Having a business bank account is important to keep your personal and business money separate and it can also add credibility to your business. It is not necessary to have your business account with the same bank that you have your personal account. These are seven of the questions we are most often asked on opening a business account:
- Do you need a business account? Why should I have one?
- What type of business account do I need?
- What is a bank account "Business Card"?
- What should I look for in a business bank account?
- What name can appear on my business cheques?
- How easy is it to open a business bank account?
- How do I go about opening a business account?
1. Do you need one? Why should I have one?
If you are a sole trader you can accept cheques made out to your own name and bank them in your personal account. This is not ideal however, because you will want to be able to identify clearly the money that has been made from your business, who it has come from and of course who you have had to pay for business services or goods. This is much easier by separating the business money into a business account.
You may have formed or have plans to form a limited company. In this case you must open a business account with a bank. Not only to keep personal moneys separate but to satisfy government officials and ensure accountability and transparency in your business dealings.
2. What type of account do I need?
Basically a standard cheque based, current account. You may also be interested in a higher interest savings account - but not at the start, since much of your cash is likely to be ploughed back into the business. Choose to have weekly bank statements, which will give you more control on your cash flow and possible bad debtors.
3. What is a bank account "Business Card"?
You will probably be offered and should get a Business Charge Card from your bank. This will allow you to withdraw cash and pay for day-to-day items easily. This isn't a credit card; it is meant for short-term credit and must be paid off each month by direct debit. However it is better than a Switch or Debit Card, because it doesn't come out of your bank account immediately. A separate application form is needed.
4. What should I look for in a business bank account?
Unlike a savings account, interest rates are less important. While it is good if you do get interest paid when your account is in credit, the bank charges and useful services are important factors. Many banks give a years free banking for new customers, compare what is on offer and chose a bank that seems to value small businesses.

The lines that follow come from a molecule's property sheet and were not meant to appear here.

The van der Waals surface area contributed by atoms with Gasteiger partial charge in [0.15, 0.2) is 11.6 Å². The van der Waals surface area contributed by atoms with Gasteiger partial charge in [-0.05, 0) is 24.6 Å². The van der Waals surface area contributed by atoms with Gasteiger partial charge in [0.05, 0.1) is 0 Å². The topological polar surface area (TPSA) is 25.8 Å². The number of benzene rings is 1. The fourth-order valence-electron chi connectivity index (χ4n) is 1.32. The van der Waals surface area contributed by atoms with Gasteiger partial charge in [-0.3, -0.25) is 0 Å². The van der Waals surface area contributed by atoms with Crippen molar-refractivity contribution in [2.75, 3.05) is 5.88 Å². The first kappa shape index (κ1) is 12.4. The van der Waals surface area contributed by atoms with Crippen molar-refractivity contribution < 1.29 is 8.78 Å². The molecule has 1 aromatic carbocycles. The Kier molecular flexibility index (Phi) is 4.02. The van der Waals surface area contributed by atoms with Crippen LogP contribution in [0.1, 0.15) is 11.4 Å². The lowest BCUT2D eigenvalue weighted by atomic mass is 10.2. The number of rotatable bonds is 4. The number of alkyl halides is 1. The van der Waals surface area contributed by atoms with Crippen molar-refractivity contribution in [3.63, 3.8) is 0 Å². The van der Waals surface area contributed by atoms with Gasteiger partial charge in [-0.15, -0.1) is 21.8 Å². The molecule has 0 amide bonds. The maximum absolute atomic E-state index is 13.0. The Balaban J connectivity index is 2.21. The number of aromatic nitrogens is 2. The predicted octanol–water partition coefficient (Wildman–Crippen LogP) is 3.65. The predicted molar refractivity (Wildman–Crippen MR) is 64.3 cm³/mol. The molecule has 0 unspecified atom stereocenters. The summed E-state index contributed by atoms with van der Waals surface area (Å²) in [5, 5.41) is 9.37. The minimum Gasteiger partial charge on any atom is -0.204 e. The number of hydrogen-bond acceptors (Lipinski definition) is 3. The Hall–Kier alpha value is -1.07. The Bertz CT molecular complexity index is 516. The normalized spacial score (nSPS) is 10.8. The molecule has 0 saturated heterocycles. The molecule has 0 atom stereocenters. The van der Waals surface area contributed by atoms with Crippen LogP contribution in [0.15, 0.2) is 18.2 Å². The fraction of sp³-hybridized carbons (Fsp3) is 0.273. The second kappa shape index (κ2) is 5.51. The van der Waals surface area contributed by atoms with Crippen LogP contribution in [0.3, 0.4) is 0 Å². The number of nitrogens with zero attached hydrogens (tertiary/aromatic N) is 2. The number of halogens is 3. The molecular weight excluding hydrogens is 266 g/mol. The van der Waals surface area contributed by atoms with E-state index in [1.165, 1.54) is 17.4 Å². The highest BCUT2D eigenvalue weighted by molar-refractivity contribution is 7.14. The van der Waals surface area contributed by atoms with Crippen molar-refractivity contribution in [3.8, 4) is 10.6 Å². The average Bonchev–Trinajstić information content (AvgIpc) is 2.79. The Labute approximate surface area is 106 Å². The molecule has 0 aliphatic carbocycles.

5. What name can appear on my business cheques?
If you are a sole trader you may want to have your business account as your name and the name of the business that you are trading under, ie. "Richard Smith T/A Quality Business Services". This should allow your bank to accept cheques made out to either Richard Smith or Quality Business Services. To be certain you may want to check with your bank. As a Limited Company, you would have the company name on the business checks and would only accept payments to that name.
6. How easy is it to open a business bank account?
Generally it is fairly straightforward and banks are keen to have your business. You don't need to already be trading but should be able to talk them through your business plan or idea. As long as you are not asking for a loan there should be no problem.
7. How do I go about opening a business account?
After you have chosen your bank, make an appointment with the manager or small business adviser. Ask for any forms that are needed to open a business account. At the meeting you should bring with you:
- the completed forms, or the bank manager could help you with filling them in, however you may then need to go away to get signatures of any partners,
- a business plan (can even be an informal one),
- how you are funding your business,
- who your partners are (if any) and who you want able to sign cheques,
- the Certificate of Incorporation if a limited company.
The old days of fearsome bankmanagers, looking down their horn-rimmed spectacles at upstarts thinking about opening a business are gone. You are now in the driving seat, with banks competing for your business. Do your homework beforehand and enjoy the moment. Ask about the benefits and negotiate the best deal for you.
If you would like software to help write a good business plan then Palo Alto do a version that currently is the most popular in the UK.